California to Review Novel Negligence Theory for Pharmaceutical Manufacturers

California Supreme Court Will Review Novel Negligence Theory for Pharmaceutical Manufacturers

In Short

The Situation: The California Supreme Court recently granted review of a California Court of Appeal decision, Gilead Life Sciences, Inc. v. The Superior Court of the City and County of San Francisco, that made waves in the pharmaceutical industry. The plaintiffs alleged that the pharmaceutical manufacturer Gilead acted negligently by postponing the development of a new HIV drug that was equally efficacious but had a lower risk of side effects than the existing Gilead drug.

The Result: The California Court of Appeal allowed the plaintiffs' negligence claim to proceed. The court held that the "legal duty of a manufacturer to exercise reasonable care" can encompass a manufacturer's decision to pause the development of a new drug. But the California Supreme Court will now weigh in on the matter. 

Looking Ahead: The Court of Appeal's decision opens the door for plaintiffs to sue pharmaceutical manufacturers simply for deferring the development of new drugs—which could bear upon how manufacturers think about their pipeline. But the Court of Appeal's decision itself acknowledged that this theory could potentially be limited to new drugs whose safety and efficacy has been established in Phase III trials. All eyes will now be on the California Supreme Court as it decides whether to let the ruling stand.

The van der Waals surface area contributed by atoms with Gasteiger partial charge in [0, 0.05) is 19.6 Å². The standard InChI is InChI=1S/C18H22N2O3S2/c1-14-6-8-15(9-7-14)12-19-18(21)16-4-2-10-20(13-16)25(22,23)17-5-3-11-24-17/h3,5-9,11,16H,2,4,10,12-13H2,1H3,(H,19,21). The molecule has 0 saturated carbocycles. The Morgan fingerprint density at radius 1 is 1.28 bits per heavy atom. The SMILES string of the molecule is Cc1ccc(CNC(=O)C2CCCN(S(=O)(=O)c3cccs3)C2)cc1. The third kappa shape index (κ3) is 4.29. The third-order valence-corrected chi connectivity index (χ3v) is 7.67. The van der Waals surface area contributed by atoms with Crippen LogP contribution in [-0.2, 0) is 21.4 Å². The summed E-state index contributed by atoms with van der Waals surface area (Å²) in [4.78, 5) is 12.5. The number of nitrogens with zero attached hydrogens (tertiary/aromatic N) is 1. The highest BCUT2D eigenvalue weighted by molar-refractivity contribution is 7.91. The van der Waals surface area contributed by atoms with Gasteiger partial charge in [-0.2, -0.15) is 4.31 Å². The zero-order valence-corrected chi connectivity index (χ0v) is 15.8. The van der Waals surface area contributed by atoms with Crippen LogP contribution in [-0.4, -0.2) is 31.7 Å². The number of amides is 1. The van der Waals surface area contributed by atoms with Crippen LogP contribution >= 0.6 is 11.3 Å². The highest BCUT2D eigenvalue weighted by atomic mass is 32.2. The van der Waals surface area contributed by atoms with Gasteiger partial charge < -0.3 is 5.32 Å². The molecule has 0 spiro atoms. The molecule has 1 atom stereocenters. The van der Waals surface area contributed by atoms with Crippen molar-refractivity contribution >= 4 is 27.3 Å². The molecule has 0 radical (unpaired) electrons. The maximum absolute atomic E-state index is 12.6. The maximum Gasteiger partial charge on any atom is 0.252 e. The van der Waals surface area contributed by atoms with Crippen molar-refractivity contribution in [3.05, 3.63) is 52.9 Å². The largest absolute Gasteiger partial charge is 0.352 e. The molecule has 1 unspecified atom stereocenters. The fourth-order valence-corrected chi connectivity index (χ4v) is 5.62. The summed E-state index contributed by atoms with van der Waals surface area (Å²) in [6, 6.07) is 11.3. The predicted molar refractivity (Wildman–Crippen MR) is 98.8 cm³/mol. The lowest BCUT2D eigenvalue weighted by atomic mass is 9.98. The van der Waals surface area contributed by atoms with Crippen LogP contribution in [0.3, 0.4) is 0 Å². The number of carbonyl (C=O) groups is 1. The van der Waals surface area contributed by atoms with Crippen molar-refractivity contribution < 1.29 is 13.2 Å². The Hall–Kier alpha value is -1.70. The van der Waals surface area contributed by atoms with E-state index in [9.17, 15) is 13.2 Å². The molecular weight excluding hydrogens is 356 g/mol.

California law permits plaintiffs to recover under a negligence theory for injuries suffered from a product. Under California Civil Code section 1714, a plaintiff must prove that the manufacturer owed a duty to the plaintiff, breached that duty by acting unreasonably, and caused the injury. Many understood previous decisions as precluding negligence liability for pharmaceutical manufacturers for injuries caused by a prescription drug that was properly prepared and accompanied by appropriate warnings. But in Gilead, the California Court of Appeal recently held that plaintiffs may state a negligence claim against a manufacturer simply for not bringing an alternative drug to market, regardless of whether the manufacturer's existing product was defective. The California Supreme Court will now be reviewing that decision. 

Specifically, the Gilead court held that the plaintiffs could maintain a negligence claim against Gilead for its decision to defer development of the HIV drug TAF, an alternative to TDF, Gilead's product already on the market. Importantly, because of the summary judgment posture, the court accepted the plaintiffs' assertions that Gilead (i) voluntarily invented TAF in the process of inventing TDF; (ii) tested TAF in a Phase I/II clinical trial; (iii) knew that TAF was safer than TDF and equally effective; and (iv) paused development of TAF to maximize profit.

Gilead argued that the plaintiffs' negligence theory failed because the existing drug was not defective, as shown by its FDA approval. But the court held that older California cases did not squarely hold that "any negligence claim in the products liability context requires proof of a defect." And the court concluded that liability under section 1714 extended beyond the duty not to introduce a defective product—and could reach a manufacturer's decision to postpone development of a drug, if the manufacturer knew that the drug worked just as well as, and was safer than, the existing alternative.